If you only read one thing this week…

Surveying the literature on violence against humanitarian workers by ifyouonlyreadonethingthisweek
August 11, 2009, 3:17 pm
Filed under: Articles, If you have 30 mins

The Humanitarian Policy Group’s Policy Brief 34 ‘Providing aid in insecure environments‘ came out in April 2009, updating their previous 2006 report of the same name with new data and analysis. It seemed like a good opportunity to review the (rather scant) and sometimes confusing literature on this topic. If you only read one of these papers, HPG34 is the one – it’s the most recent, and their dataset covers security incidents from 1997-2008. The data is drawn from reports from participating aid agencies including the UN, Red Cross and most of the major NGOs. Their findings are a little complex though – for all the headlines we see that humanitarian work is getting more dangerous, the data seems mixed. While at first blush their data seems to show attacks on aid worker have gone up sharply since 2006, with a big upswing in kidnappings, a close look shows that more than sixty percent of violent incidents occurred in three places (Darfur, Afghanistan and Somalia) – while that’s clearly bad for workers in those places, the story is different for the rest of us. When they take out these countries, the long-term overall major attack rate for humanitarians is actually declining, averaging 2.4 aid worker victims per 10,000 over the past three years, down from 2.7 for the previous three. Now there is a lot more too it, and of course, the fact that the attack rate has declined slightly does not necessarily tell us anything about whether the environment has become more or less dangerous. I’d encourage you to sit back with a cup of coffee and really dig in for yourself…

Next up, slightly buried in the American Journal of Disaster Medicine is an interesting paper that looks at mortality and morbidity from a number of causes (again using agency reporting, this time from 18 organizations culled from the usual suspects from the period September 2002-December 2005) Violence related mortality and morbidity of humanitarian workers. Their headline statistic of a rate of six intentional violence events per 10,000 person years, is, unfortunately, difficult to compare directly with others. It’s worth a read though, mainly for their more thorough treatment of disease and injury, and a pretty good treatment of the differential exposure of national staff. They also note, as do most other studies of this nature, that the road is still by far the most dangerous place for aid workers, presumably because of a combination of road traffic accidents and security incidents while traveling.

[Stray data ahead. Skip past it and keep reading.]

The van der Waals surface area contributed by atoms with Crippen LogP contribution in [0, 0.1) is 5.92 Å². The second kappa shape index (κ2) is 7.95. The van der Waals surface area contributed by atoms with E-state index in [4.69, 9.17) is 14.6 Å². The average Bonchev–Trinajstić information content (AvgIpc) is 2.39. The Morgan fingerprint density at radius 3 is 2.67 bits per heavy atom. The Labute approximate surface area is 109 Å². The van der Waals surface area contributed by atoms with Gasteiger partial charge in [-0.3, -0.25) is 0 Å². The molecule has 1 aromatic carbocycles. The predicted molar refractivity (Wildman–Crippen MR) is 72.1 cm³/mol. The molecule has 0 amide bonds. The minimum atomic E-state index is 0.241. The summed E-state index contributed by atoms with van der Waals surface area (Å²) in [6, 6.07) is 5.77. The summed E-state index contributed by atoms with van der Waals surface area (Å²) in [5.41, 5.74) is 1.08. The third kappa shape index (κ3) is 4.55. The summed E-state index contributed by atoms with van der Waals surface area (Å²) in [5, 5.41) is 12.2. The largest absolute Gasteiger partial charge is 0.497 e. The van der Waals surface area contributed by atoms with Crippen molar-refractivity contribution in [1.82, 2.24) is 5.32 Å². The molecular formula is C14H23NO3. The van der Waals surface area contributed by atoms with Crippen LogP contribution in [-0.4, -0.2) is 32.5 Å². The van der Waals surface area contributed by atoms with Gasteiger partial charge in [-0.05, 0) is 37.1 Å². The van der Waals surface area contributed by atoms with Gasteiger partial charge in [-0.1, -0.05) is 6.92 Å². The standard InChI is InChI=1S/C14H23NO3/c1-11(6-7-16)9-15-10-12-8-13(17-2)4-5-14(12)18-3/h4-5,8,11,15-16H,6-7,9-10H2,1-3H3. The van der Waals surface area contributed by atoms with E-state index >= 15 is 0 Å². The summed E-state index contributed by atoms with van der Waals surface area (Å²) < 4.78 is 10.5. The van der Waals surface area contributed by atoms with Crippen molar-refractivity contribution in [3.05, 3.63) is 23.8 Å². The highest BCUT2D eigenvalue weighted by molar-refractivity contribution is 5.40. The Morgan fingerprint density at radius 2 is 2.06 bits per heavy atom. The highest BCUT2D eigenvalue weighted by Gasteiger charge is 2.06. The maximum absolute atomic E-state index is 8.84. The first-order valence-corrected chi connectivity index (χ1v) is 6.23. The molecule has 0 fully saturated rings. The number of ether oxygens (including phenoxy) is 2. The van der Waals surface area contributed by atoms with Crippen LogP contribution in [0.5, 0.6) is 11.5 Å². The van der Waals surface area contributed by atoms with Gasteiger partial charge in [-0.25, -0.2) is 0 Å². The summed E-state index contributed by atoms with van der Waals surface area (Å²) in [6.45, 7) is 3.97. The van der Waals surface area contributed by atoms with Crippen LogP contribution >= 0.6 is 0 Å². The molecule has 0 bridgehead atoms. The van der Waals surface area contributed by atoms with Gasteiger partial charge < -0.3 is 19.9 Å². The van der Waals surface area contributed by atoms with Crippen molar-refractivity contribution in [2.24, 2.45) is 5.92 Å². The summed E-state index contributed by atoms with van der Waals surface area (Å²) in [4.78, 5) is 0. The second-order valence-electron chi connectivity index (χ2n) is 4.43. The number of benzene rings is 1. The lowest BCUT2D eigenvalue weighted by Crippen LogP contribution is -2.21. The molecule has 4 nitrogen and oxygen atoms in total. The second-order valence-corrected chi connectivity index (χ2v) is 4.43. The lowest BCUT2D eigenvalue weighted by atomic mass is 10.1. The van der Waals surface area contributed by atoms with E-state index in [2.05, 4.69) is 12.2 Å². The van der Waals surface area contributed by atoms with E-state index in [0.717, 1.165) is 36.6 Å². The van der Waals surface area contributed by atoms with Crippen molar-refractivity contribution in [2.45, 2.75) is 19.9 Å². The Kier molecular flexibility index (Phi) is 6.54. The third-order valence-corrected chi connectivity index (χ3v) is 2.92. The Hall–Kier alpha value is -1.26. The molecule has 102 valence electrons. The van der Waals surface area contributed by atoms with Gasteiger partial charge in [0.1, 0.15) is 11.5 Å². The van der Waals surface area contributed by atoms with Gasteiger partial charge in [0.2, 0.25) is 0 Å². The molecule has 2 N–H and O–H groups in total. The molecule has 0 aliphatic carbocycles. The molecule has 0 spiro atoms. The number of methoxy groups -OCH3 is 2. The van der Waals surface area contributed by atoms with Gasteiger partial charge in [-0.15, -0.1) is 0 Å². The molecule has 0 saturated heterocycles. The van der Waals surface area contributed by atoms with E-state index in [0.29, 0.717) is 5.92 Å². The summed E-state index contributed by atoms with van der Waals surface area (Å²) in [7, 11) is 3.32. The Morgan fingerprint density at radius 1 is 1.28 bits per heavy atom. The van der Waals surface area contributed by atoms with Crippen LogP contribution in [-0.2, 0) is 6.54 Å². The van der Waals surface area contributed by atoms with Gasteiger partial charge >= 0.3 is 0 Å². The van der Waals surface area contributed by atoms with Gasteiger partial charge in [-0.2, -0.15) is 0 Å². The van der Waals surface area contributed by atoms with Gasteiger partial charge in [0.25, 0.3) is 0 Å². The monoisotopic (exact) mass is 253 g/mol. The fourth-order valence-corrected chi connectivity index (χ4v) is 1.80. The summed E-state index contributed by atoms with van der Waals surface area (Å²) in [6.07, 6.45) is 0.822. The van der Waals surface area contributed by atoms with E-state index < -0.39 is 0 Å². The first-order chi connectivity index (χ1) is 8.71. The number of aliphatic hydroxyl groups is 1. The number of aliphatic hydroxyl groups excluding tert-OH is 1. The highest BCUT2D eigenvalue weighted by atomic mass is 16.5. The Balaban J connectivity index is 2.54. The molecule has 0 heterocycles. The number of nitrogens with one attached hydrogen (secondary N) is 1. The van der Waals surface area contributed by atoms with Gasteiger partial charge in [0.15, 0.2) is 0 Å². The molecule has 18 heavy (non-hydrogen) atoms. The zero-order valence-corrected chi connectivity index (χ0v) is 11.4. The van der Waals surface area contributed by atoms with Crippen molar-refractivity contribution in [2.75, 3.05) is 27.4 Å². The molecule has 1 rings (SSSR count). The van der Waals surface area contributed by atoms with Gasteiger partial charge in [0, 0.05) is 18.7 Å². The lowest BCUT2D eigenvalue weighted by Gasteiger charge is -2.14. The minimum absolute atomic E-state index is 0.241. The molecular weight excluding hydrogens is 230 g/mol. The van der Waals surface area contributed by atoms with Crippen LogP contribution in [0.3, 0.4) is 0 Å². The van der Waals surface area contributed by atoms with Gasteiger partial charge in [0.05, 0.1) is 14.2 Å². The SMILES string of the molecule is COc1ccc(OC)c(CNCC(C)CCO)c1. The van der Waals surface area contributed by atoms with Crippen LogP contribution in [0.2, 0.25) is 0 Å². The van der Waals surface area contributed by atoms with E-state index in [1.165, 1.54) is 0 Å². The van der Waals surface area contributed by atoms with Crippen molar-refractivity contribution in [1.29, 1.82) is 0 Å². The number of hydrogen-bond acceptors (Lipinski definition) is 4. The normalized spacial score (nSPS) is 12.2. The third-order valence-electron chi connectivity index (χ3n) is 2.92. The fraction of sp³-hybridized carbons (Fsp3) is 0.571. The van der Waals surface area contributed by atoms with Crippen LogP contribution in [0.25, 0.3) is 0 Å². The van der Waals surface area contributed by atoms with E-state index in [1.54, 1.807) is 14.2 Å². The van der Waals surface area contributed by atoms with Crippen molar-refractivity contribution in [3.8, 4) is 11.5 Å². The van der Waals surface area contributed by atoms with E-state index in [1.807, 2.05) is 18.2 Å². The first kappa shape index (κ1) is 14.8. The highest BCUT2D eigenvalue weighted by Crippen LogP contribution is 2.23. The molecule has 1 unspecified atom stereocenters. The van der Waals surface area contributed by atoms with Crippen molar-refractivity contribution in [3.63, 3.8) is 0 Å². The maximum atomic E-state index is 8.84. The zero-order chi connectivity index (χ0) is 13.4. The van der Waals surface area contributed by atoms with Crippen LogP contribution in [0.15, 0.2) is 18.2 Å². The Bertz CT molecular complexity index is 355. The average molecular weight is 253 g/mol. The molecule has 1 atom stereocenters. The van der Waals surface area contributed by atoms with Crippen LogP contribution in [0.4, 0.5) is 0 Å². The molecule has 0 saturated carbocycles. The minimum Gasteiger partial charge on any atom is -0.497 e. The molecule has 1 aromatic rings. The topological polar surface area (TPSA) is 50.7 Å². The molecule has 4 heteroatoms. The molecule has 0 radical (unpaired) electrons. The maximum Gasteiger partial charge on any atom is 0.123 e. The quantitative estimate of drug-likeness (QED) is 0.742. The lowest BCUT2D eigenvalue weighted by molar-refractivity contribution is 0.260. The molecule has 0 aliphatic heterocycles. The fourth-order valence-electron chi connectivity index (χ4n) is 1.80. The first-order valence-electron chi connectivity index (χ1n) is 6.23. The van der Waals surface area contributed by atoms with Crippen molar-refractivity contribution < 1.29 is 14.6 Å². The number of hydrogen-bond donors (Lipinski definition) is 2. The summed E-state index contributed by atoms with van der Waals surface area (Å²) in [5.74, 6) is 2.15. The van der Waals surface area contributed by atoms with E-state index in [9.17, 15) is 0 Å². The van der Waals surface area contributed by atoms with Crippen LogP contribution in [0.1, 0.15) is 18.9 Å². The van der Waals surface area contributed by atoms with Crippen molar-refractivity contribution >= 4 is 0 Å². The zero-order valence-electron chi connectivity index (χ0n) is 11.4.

Third on my list is a PhD thesis by Marianne Abbot breathlessly titled ‘Dangerous intervention‘, which is interesting because it takes a different methodological slant, using news media reports corroborated by agency reports between 1991 and 2004. One advantage of this is that it seems that national staff numbers are under-reported in agency reports, but not in press reports. Her analysis is pretty interesting, and there is a lot to digest. A couple of points stand out to me though, that she claims attacks have recently decreased since hitting an all time high in 2003, and that attacks have become more targeted, with relatively fewer incidents of random violent death.

Of course, these studies all share numerous methodological issues, including incomplete record keeping and reporting, problems calculating the total number of humanitarian workers, and no shared format for reporting. Particularly problematic seems to be statistics relating to national staff, which are often kept in decentralized ways. Nonetheless, the research on this important area does seem to be getting better, although it would be great to see more systematic sharing of data.


1.  HPG Policy Brief 34, April 2009, Providing aid in insecure environments: 2009 update Trends in violence against aid workers and the operational response. Abby Stoddard, Adele Harmer and Victoria DiDomenico

2.  HPG Policy Brief 24, September 2006, Providing aid in insecure
environments: trends in policy and operations
. Abby Stoddard, Adele Harmer and Katherine Haver (nb this is provided for completeness – it is superseded by the 2009 update.)

3. Dangerous intervention: An analysis of humanitarian fatalities in assistance contexts. A dissertation by Marianne Abbot at Ohio State University in 2006.

4. Deaths among humanitarian workers. British Medical Journal Volume 321 July 2000. Mani Sheik, Maria Isabel Gutierrez, Paul Bolton, Paul Spiegel, Michel Thieren, Gilbert Burnham at the Center for Refugee and Disaster
Studies, Johns Hopkins School of Hygiene and Public Health.

5. No Relief. 2005. Surveying the effects of gun violence on humanitarian and development personnel. Cate Buchanan and Robert Muggah, Centre for Humanitarian Dialogue, and Small Arms Survey.

6. Violence related mortality and morbidity of humanitarian workers. American journal of disaster medicine. E.A. Rowley.


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[…] I get this question a lot, and unfortunately there is no simple answer. Unfortunately we don’t have good actuarial statistics about aid workers, we don’t even really know how many there are in the world, let alone how many get hurt or killed every year. I do a periodic literature survey on this though, and you can read my most recent one here. […]

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[…] most recent literature review on incidents of violence against humanitarian workers see this post. Leave a Comment LikeBe the first to like this post.Leave a Comment so far Leave a comment […]

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